The Confessions of Frannie Langton
by Sara Collins
Pub Date 04 Apr 2019
Talking about this book? Be sure to tag it using #TheConfessionsOfFrannieLangton #NetGalley
'By turns lush, gritty, wry, gothic and compulsive . . . a dazzling page-turner' Emma Donoghue, author of Room
'They say I must be put to death for what happened to Madame, and they want me to confess. But how can I confess what I don't believe I've done?'
1826, and all of London is in a frenzy. Crowds gather at the gates of the Old Bailey to watch as Frannie Langton, maid to Mr and Mrs Benham, goes on trial for their murder. The testimonies against her are damning - slave, whore, seductress. And they may be the truth. But they are not the whole truth.
For the first time Frannie must tell her story. It begins with a girl learning to read on a plantation in Jamaica, and it ends in a grand house in London, where a beautiful woman waits to be freed.
But through her fevered confessions, one burning question haunts Frannie Langton: could she have murdered the only person she ever loved?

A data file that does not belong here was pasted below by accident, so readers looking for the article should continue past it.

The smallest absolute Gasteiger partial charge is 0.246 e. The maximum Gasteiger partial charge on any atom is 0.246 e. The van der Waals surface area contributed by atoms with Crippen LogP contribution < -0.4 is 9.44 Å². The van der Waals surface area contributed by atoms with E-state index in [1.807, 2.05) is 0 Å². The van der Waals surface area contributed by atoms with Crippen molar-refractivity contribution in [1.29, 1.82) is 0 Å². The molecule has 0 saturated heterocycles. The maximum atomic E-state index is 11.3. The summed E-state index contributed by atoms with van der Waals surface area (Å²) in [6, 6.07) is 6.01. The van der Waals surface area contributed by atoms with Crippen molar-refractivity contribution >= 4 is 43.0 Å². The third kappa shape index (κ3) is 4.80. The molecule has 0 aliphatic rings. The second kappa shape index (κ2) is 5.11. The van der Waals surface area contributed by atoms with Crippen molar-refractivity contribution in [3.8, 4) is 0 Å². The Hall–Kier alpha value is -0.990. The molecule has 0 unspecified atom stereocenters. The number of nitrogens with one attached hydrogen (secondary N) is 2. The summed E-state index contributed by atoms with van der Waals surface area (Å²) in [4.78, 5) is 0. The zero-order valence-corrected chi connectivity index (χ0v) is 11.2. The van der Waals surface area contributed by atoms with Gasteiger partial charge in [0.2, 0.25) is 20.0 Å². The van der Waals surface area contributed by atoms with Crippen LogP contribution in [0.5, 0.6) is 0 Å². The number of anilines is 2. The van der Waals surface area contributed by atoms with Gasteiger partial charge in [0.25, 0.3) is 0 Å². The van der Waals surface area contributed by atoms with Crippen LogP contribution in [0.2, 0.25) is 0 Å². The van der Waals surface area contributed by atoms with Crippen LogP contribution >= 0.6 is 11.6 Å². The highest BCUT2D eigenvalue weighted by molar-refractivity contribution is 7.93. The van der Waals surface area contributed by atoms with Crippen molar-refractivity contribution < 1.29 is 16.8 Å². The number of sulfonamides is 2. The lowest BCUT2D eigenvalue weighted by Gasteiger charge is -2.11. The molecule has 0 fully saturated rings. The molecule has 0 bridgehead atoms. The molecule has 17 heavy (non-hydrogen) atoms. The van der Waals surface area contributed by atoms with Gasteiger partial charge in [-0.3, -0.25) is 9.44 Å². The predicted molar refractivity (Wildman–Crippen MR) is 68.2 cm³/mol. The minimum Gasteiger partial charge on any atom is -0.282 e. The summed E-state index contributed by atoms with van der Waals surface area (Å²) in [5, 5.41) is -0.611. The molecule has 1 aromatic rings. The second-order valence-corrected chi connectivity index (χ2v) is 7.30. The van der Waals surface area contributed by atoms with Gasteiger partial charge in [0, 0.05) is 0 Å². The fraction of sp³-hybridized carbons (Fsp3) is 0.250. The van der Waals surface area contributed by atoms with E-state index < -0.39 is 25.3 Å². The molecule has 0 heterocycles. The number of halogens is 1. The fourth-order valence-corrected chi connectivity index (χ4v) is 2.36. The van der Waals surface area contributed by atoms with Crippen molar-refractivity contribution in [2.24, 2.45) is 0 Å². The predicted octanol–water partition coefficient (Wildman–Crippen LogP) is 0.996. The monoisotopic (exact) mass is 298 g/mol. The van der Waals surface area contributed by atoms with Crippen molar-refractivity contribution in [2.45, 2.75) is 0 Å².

'A book of heart, soul and guts' Elizabeth Day
'It resonates long after the final page has been turned' Laura Carlin, the author of The Wicked Cometh
'Spectacular' Natasha Pulley, author of The Watchmaker of Filigree Street
'Gothic fiction made brand new' Stef Penney, author of The Tenderness of Wolves
'Recalls the best of Sarah Waters' E C Fremantle, author of The Poison Bed
'Gothic writing at its very best' Christine Mangan, author of Tangerine
'Tender and furious and wholly deserving of attention' Jessie Greengrass, author of Sight
'Extraordinary, exhilarating and fiercely intelligent book' Cathy Rentzenbrink, author of The Last Act of Love
'A pitch-perfect gothic novel' Kate Riordan, author of The Girl in the Photograph
'A glory of a book' Stephanie Butland, author of Letters to my Husband
'A literary page-turner' Rebecca F. John, author of The Haunting of Henry Twist
'From Charlotte Brontë through Sarah Waters, Alias Grace and Jean Rhys's Wide Sargasso Sea, The Confessions of Frannie Langton draws on a wealth of literary influences' Observer